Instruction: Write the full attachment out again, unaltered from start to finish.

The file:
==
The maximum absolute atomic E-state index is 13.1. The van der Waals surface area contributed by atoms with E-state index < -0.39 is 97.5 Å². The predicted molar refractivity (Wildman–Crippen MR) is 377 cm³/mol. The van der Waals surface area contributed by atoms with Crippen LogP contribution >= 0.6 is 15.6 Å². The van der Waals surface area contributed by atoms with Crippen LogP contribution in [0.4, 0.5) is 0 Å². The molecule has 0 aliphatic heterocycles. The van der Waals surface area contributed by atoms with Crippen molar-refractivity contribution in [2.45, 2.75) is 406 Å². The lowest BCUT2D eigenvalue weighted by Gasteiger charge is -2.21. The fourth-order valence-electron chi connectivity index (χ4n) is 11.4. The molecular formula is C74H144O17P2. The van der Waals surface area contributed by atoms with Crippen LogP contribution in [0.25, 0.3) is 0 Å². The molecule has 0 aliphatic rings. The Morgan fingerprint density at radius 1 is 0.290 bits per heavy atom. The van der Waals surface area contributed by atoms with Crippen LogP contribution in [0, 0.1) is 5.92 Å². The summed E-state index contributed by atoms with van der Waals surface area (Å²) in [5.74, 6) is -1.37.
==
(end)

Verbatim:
The maximum absolute atomic E-state index is 13.1. The van der Waals surface area contributed by atoms with E-state index < -0.39 is 97.5 Å². The predicted molar refractivity (Wildman–Crippen MR) is 377 cm³/mol. The van der Waals surface area contributed by atoms with Crippen LogP contribution >= 0.6 is 15.6 Å². The van der Waals surface area contributed by atoms with Crippen LogP contribution in [0.4, 0.5) is 0 Å². The molecule has 0 aliphatic heterocycles. The van der Waals surface area contributed by atoms with Crippen molar-refractivity contribution in [2.45, 2.75) is 406 Å². The lowest BCUT2D eigenvalue weighted by Gasteiger charge is -2.21. The fourth-order valence-electron chi connectivity index (χ4n) is 11.4. The molecular formula is C74H144O17P2. The van der Waals surface area contributed by atoms with Crippen LogP contribution in [0.25, 0.3) is 0 Å². The molecule has 0 aliphatic rings. The Morgan fingerprint density at radius 1 is 0.290 bits per heavy atom. The van der Waals surface area contributed by atoms with Crippen LogP contribution in [0, 0.1) is 5.92 Å². The summed E-state index contributed by atoms with van der Waals surface area (Å²) in [5.74, 6) is -1.37.